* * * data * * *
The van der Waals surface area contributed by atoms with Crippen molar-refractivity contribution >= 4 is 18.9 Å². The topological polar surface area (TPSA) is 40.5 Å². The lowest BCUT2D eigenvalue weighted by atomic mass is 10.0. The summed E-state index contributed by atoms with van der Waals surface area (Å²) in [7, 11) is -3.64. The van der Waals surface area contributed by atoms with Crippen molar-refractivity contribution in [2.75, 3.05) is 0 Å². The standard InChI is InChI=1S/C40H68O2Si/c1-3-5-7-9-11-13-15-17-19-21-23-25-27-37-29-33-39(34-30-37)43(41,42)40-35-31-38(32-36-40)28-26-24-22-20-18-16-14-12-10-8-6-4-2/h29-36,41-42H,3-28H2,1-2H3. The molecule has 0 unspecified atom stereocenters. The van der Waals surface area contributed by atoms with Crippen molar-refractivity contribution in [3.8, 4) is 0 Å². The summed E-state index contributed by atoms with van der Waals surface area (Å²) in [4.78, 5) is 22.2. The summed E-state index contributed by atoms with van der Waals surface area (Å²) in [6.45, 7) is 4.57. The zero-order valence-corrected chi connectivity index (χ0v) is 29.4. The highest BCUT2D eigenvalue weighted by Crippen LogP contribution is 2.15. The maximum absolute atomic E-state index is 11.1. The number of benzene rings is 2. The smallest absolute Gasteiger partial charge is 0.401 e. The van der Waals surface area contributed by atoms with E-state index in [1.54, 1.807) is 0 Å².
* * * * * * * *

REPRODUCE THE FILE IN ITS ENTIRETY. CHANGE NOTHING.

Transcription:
The van der Waals surface area contributed by atoms with Crippen molar-refractivity contribution >= 4 is 18.9 Å². The topological polar surface area (TPSA) is 40.5 Å². The lowest BCUT2D eigenvalue weighted by atomic mass is 10.0. The summed E-state index contributed by atoms with van der Waals surface area (Å²) in [7, 11) is -3.64. The van der Waals surface area contributed by atoms with Crippen molar-refractivity contribution in [2.75, 3.05) is 0 Å². The standard InChI is InChI=1S/C40H68O2Si/c1-3-5-7-9-11-13-15-17-19-21-23-25-27-37-29-33-39(34-30-37)43(41,42)40-35-31-38(32-36-40)28-26-24-22-20-18-16-14-12-10-8-6-4-2/h29-36,41-42H,3-28H2,1-2H3. The molecule has 0 unspecified atom stereocenters. The van der Waals surface area contributed by atoms with Crippen molar-refractivity contribution in [3.8, 4) is 0 Å². The summed E-state index contributed by atoms with van der Waals surface area (Å²) in [4.78, 5) is 22.2. The summed E-state index contributed by atoms with van der Waals surface area (Å²) in [6.45, 7) is 4.57. The zero-order valence-corrected chi connectivity index (χ0v) is 29.4. The highest BCUT2D eigenvalue weighted by Crippen LogP contribution is 2.15. The maximum absolute atomic E-state index is 11.1. The number of benzene rings is 2. The smallest absolute Gasteiger partial charge is 0.401 e. The van der Waals surface area contributed by atoms with E-state index in [1.54, 1.807) is 0 Å².